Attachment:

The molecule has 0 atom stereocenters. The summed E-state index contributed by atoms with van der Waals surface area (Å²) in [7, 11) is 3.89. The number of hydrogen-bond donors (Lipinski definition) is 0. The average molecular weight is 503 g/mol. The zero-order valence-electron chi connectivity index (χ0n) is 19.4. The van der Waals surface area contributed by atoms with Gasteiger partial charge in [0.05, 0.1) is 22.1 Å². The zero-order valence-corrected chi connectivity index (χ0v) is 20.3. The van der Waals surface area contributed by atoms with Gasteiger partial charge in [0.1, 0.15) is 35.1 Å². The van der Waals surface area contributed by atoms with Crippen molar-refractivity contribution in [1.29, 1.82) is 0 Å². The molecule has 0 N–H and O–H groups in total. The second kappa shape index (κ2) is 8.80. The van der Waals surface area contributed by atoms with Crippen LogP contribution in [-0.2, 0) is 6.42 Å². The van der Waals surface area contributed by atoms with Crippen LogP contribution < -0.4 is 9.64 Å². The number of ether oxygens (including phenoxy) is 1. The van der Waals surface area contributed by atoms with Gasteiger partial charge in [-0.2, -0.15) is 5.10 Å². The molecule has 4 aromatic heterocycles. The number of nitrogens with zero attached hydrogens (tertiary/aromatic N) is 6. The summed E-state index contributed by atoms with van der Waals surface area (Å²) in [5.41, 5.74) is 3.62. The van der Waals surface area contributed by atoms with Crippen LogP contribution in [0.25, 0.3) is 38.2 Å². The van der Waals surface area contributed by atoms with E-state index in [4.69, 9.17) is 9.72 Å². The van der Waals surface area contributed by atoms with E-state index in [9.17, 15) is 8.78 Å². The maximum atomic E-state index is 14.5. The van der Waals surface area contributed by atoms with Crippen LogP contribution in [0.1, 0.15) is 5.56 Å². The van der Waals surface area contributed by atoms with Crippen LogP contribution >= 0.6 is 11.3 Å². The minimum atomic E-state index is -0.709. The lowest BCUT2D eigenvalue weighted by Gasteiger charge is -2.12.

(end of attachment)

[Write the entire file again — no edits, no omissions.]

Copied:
The molecule has 0 atom stereocenters. The summed E-state index contributed by atoms with van der Waals surface area (Å²) in [7, 11) is 3.89. The number of hydrogen-bond donors (Lipinski definition) is 0. The average molecular weight is 503 g/mol. The zero-order valence-electron chi connectivity index (χ0n) is 19.4. The van der Waals surface area contributed by atoms with Gasteiger partial charge in [0.05, 0.1) is 22.1 Å². The zero-order valence-corrected chi connectivity index (χ0v) is 20.3. The van der Waals surface area contributed by atoms with Gasteiger partial charge in [0.1, 0.15) is 35.1 Å². The van der Waals surface area contributed by atoms with Crippen molar-refractivity contribution in [1.29, 1.82) is 0 Å². The molecule has 0 N–H and O–H groups in total. The second kappa shape index (κ2) is 8.80. The van der Waals surface area contributed by atoms with Crippen LogP contribution in [-0.2, 0) is 6.42 Å². The van der Waals surface area contributed by atoms with Crippen LogP contribution < -0.4 is 9.64 Å². The number of ether oxygens (including phenoxy) is 1. The van der Waals surface area contributed by atoms with Gasteiger partial charge in [-0.2, -0.15) is 5.10 Å². The molecule has 4 aromatic heterocycles. The number of nitrogens with zero attached hydrogens (tertiary/aromatic N) is 6. The summed E-state index contributed by atoms with van der Waals surface area (Å²) in [5.41, 5.74) is 3.62. The van der Waals surface area contributed by atoms with Crippen LogP contribution in [0.25, 0.3) is 38.2 Å². The van der Waals surface area contributed by atoms with E-state index in [4.69, 9.17) is 9.72 Å². The van der Waals surface area contributed by atoms with E-state index in [9.17, 15) is 8.78 Å². The maximum atomic E-state index is 14.5. The van der Waals surface area contributed by atoms with Crippen LogP contribution in [0.1, 0.15) is 5.56 Å². The van der Waals surface area contributed by atoms with Crippen LogP contribution >= 0.6 is 11.3 Å². The minimum atomic E-state index is -0.709. The lowest BCUT2D eigenvalue weighted by Gasteiger charge is -2.12.